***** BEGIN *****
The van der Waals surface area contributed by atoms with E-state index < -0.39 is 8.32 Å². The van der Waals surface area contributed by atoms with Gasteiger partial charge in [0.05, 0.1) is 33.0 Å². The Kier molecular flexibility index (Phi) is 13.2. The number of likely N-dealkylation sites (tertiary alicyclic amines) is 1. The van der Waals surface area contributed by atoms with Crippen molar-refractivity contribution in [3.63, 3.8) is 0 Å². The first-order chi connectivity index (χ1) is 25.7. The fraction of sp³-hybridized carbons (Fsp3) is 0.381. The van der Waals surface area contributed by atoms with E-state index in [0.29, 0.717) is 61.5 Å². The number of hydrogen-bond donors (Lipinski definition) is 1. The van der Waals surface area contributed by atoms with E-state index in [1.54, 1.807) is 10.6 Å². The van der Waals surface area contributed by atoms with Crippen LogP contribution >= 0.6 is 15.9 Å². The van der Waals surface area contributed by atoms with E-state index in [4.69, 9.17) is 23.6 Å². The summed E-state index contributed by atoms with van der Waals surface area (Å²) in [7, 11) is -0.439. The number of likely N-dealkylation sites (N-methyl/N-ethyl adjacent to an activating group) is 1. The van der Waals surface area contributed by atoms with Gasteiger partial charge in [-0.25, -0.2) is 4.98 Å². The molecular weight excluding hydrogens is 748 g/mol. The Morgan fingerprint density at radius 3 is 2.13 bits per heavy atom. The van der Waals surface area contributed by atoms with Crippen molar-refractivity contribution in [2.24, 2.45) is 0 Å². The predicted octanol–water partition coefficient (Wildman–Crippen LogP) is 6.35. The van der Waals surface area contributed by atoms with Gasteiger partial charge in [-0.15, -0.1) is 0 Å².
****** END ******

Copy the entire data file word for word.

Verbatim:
The van der Waals surface area contributed by atoms with E-state index < -0.39 is 8.32 Å². The van der Waals surface area contributed by atoms with Gasteiger partial charge in [0.05, 0.1) is 33.0 Å². The Kier molecular flexibility index (Phi) is 13.2. The number of likely N-dealkylation sites (tertiary alicyclic amines) is 1. The van der Waals surface area contributed by atoms with Crippen molar-refractivity contribution in [3.63, 3.8) is 0 Å². The first-order chi connectivity index (χ1) is 25.7. The fraction of sp³-hybridized carbons (Fsp3) is 0.381. The van der Waals surface area contributed by atoms with E-state index in [0.29, 0.717) is 61.5 Å². The number of hydrogen-bond donors (Lipinski definition) is 1. The van der Waals surface area contributed by atoms with E-state index in [1.54, 1.807) is 10.6 Å². The van der Waals surface area contributed by atoms with Crippen LogP contribution >= 0.6 is 15.9 Å². The van der Waals surface area contributed by atoms with E-state index in [4.69, 9.17) is 23.6 Å². The summed E-state index contributed by atoms with van der Waals surface area (Å²) in [7, 11) is -0.439. The number of likely N-dealkylation sites (N-methyl/N-ethyl adjacent to an activating group) is 1. The van der Waals surface area contributed by atoms with Gasteiger partial charge in [-0.25, -0.2) is 4.98 Å². The molecular weight excluding hydrogens is 748 g/mol. The Morgan fingerprint density at radius 3 is 2.13 bits per heavy atom. The van der Waals surface area contributed by atoms with Crippen molar-refractivity contribution in [2.24, 2.45) is 0 Å². The predicted octanol–water partition coefficient (Wildman–Crippen LogP) is 6.35. The van der Waals surface area contributed by atoms with Gasteiger partial charge in [-0.15, -0.1) is 0 Å².